Some praise the idea of increased rules. Others tout the benefits of self-regulation.
I argue for somewhere in the middle.
I am old enough to remember cities before the era of car emissions laws… a brown layer of thick haze covered the skyline on most days.
Today, new passenger vehicles are 98-99% cleaner in what comes out of tailpipes compared to vehicles from the 1960s (source). That change would not have happened without government regulation.
At the other end of the spectrum lies the ridiculous state of health care in the USA. Because of government regulations (and also private litigation), it takes months to pay a single doctor’s bill. And it’s nearly impossible to find out the real cost of a simple procedure because of added complications from the insurance industry.
Why does government involvement in one area yield good results in one area and bad results in another? I’m not sure.
One end of the spectrum says groups have no wisdom. The other end says the individual has no wisdom.
Both are incorrect. Groups and individuals have wisdom – some of the time. And some individuals have no wisdom, just as some groups have no wisdom.
5 Replies to “We need help – some of the time”
Well put sir. True statesmanship that helps government overcome our individual self-interest in favor of so disciplined long term thinking for the greater good is not so common these days but still worth striving for. The balance between individual and group will usually be in tension. Thanks for bringing a thoughtful viewpoint.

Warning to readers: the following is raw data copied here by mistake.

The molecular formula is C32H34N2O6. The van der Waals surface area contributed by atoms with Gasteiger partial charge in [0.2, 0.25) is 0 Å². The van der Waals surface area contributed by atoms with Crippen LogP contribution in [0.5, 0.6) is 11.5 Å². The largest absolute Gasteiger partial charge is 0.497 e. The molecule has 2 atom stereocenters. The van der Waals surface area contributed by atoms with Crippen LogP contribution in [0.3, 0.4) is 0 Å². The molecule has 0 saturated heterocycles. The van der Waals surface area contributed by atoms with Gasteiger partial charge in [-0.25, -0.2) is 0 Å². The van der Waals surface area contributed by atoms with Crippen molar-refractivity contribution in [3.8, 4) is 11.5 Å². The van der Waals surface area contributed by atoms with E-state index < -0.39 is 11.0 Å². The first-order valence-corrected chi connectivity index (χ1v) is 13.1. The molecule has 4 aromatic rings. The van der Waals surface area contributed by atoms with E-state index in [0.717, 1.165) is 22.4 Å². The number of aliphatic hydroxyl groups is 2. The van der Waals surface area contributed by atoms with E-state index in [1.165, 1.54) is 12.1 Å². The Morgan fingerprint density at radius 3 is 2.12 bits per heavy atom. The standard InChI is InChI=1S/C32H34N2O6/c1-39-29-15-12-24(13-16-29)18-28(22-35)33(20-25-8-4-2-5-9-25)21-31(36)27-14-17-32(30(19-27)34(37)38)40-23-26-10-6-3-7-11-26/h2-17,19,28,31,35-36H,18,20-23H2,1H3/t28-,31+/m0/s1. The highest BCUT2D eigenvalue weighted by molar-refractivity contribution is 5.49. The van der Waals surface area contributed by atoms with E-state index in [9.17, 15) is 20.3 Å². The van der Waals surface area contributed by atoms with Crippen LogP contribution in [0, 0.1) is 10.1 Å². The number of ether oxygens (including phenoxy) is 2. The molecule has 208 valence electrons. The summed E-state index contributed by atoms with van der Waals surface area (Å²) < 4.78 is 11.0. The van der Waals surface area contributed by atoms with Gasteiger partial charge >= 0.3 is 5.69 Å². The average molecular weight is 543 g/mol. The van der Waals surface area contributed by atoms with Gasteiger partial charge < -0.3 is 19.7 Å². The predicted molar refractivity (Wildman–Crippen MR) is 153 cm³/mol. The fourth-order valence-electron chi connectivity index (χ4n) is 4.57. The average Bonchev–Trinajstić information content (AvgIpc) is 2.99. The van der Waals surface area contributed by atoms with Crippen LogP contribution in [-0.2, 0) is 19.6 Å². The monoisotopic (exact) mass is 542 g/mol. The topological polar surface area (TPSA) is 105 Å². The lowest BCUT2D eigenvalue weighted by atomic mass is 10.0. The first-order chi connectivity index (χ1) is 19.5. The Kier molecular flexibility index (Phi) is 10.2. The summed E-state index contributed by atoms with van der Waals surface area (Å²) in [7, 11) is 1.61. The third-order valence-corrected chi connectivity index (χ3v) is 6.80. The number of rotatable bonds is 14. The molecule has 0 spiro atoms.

Thanks, John! he long-term approach to policy that you mentioned is so vital – but as you said, so rare these days.
Speaking of health care, I went on Medicare on Dec 1, and my first 4 months have been enlightening. I had decided to make an appointment for a complete physical in early January, and came away from the appointment with a fistful of referrals to other doctors for a whole variety of tests. I’m still working my way through them.
Once a month, my Medicare Advantage Plan sends me a summary of what they’ve paid, and sometimes I just shake my head in wonder. My PCP lists a whole series of things – taking my systolic blood pressure ($.01), taking my diastolic blood pressure ($.01), taking my weight ($.01), and a few more I don’t even understand.
Then there’s a whole list of “pre-negotiated rates” for other doctor visits. And it all adds up to zero for me! If doctors can see me for these pre-negotiated rates now that I’m 65, why couldn’t they see me for those same rates when I was younger (and healthier)?
The whole health system is a mystery to me. And one governmental group tries to fix it one way, then another body comes into power and tries to fix it another way. Wisdom? or politics? It would be nice if they could work together, but that seldom seems to happen.
There are those who think they know everything and need no assistance. Those are the ones who need the most help.
I completely agree, David!
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